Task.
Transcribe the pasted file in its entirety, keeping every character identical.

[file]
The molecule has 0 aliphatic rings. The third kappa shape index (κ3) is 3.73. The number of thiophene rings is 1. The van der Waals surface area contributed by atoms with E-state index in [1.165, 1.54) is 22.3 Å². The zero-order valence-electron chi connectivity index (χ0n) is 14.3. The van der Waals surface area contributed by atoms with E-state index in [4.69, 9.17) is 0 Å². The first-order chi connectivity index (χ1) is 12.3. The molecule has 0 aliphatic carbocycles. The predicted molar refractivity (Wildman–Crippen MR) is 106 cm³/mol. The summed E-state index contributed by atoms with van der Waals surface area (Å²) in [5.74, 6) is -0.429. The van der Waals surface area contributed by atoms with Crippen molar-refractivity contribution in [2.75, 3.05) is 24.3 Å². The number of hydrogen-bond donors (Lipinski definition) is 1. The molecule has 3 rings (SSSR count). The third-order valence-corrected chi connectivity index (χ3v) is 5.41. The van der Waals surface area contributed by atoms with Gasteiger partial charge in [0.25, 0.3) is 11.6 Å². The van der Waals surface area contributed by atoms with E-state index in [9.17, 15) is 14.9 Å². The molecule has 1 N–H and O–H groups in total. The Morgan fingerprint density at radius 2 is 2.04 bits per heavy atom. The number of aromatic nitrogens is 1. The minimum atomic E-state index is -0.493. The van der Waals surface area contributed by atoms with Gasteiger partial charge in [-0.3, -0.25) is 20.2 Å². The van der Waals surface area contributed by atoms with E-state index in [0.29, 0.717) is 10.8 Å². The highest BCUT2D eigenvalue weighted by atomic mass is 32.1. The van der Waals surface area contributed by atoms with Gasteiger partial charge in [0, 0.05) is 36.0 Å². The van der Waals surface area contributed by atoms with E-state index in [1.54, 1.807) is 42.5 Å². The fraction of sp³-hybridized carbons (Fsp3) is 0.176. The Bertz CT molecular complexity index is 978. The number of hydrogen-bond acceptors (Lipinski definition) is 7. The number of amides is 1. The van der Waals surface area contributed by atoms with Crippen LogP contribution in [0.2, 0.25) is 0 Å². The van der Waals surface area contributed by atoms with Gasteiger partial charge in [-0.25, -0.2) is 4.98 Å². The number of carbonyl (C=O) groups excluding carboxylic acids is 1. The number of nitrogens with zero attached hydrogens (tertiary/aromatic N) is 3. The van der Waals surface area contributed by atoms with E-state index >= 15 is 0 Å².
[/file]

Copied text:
The molecule has 0 aliphatic rings. The third kappa shape index (κ3) is 3.73. The number of thiophene rings is 1. The van der Waals surface area contributed by atoms with E-state index in [1.165, 1.54) is 22.3 Å². The zero-order valence-electron chi connectivity index (χ0n) is 14.3. The van der Waals surface area contributed by atoms with E-state index in [4.69, 9.17) is 0 Å². The first-order chi connectivity index (χ1) is 12.3. The molecule has 0 aliphatic carbocycles. The predicted molar refractivity (Wildman–Crippen MR) is 106 cm³/mol. The summed E-state index contributed by atoms with van der Waals surface area (Å²) in [5.74, 6) is -0.429. The van der Waals surface area contributed by atoms with Crippen molar-refractivity contribution in [2.75, 3.05) is 24.3 Å². The number of hydrogen-bond donors (Lipinski definition) is 1. The molecule has 3 rings (SSSR count). The third-order valence-corrected chi connectivity index (χ3v) is 5.41. The van der Waals surface area contributed by atoms with Gasteiger partial charge in [0.25, 0.3) is 11.6 Å². The van der Waals surface area contributed by atoms with E-state index in [9.17, 15) is 14.9 Å². The molecule has 1 N–H and O–H groups in total. The Morgan fingerprint density at radius 2 is 2.04 bits per heavy atom. The number of aromatic nitrogens is 1. The minimum atomic E-state index is -0.493. The van der Waals surface area contributed by atoms with Gasteiger partial charge in [-0.3, -0.25) is 20.2 Å². The van der Waals surface area contributed by atoms with E-state index in [0.29, 0.717) is 10.8 Å². The highest BCUT2D eigenvalue weighted by atomic mass is 32.1. The van der Waals surface area contributed by atoms with Gasteiger partial charge in [0, 0.05) is 36.0 Å². The van der Waals surface area contributed by atoms with E-state index in [1.54, 1.807) is 42.5 Å². The fraction of sp³-hybridized carbons (Fsp3) is 0.176. The Bertz CT molecular complexity index is 978. The number of hydrogen-bond acceptors (Lipinski definition) is 7. The number of amides is 1. The van der Waals surface area contributed by atoms with Crippen LogP contribution in [0.2, 0.25) is 0 Å². The van der Waals surface area contributed by atoms with Gasteiger partial charge in [-0.25, -0.2) is 4.98 Å². The number of carbonyl (C=O) groups excluding carboxylic acids is 1. The number of nitrogens with zero attached hydrogens (tertiary/aromatic N) is 3. The van der Waals surface area contributed by atoms with E-state index >= 15 is 0 Å².